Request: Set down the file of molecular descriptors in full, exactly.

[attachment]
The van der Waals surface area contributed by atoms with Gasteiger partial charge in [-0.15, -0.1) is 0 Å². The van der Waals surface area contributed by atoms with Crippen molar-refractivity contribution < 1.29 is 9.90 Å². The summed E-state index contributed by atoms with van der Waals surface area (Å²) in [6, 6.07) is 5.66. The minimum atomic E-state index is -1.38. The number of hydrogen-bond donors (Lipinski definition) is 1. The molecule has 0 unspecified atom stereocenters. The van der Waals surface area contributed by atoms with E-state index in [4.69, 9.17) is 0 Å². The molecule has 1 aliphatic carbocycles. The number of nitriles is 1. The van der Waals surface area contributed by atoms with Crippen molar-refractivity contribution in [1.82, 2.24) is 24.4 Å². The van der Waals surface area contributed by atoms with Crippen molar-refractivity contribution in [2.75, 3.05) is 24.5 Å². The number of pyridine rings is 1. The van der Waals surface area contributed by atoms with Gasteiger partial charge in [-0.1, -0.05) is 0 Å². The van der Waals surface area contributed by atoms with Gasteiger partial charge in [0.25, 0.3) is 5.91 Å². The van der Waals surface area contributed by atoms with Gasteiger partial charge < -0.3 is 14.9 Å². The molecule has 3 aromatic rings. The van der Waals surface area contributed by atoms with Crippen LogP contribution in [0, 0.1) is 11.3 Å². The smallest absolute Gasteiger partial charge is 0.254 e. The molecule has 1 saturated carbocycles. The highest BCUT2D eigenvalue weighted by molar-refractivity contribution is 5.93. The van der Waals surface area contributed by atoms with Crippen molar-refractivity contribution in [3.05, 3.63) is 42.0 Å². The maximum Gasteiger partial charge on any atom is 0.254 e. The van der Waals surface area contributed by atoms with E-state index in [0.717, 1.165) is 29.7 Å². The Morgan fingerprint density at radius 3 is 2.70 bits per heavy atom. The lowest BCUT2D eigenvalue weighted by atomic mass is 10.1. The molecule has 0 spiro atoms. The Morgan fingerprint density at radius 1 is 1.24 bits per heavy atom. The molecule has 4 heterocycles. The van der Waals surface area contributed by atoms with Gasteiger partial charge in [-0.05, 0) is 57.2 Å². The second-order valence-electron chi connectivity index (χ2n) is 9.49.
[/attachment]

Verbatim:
The van der Waals surface area contributed by atoms with Gasteiger partial charge in [-0.15, -0.1) is 0 Å². The van der Waals surface area contributed by atoms with Crippen molar-refractivity contribution < 1.29 is 9.90 Å². The summed E-state index contributed by atoms with van der Waals surface area (Å²) in [6, 6.07) is 5.66. The minimum atomic E-state index is -1.38. The number of hydrogen-bond donors (Lipinski definition) is 1. The molecule has 0 unspecified atom stereocenters. The van der Waals surface area contributed by atoms with E-state index in [4.69, 9.17) is 0 Å². The molecule has 1 aliphatic carbocycles. The number of nitriles is 1. The van der Waals surface area contributed by atoms with Crippen molar-refractivity contribution in [1.82, 2.24) is 24.4 Å². The van der Waals surface area contributed by atoms with Crippen molar-refractivity contribution in [2.75, 3.05) is 24.5 Å². The number of pyridine rings is 1. The van der Waals surface area contributed by atoms with Gasteiger partial charge in [-0.1, -0.05) is 0 Å². The van der Waals surface area contributed by atoms with Gasteiger partial charge in [0.25, 0.3) is 5.91 Å². The van der Waals surface area contributed by atoms with Gasteiger partial charge < -0.3 is 14.9 Å². The molecule has 3 aromatic rings. The van der Waals surface area contributed by atoms with Crippen LogP contribution in [0, 0.1) is 11.3 Å². The smallest absolute Gasteiger partial charge is 0.254 e. The molecule has 1 saturated carbocycles. The highest BCUT2D eigenvalue weighted by molar-refractivity contribution is 5.93. The van der Waals surface area contributed by atoms with Crippen molar-refractivity contribution in [3.05, 3.63) is 42.0 Å². The maximum Gasteiger partial charge on any atom is 0.254 e. The van der Waals surface area contributed by atoms with E-state index in [0.717, 1.165) is 29.7 Å². The Morgan fingerprint density at radius 3 is 2.70 bits per heavy atom. The lowest BCUT2D eigenvalue weighted by atomic mass is 10.1. The molecule has 0 spiro atoms. The Morgan fingerprint density at radius 1 is 1.24 bits per heavy atom. The molecule has 4 heterocycles. The van der Waals surface area contributed by atoms with Gasteiger partial charge in [-0.05, 0) is 57.2 Å². The second-order valence-electron chi connectivity index (χ2n) is 9.49.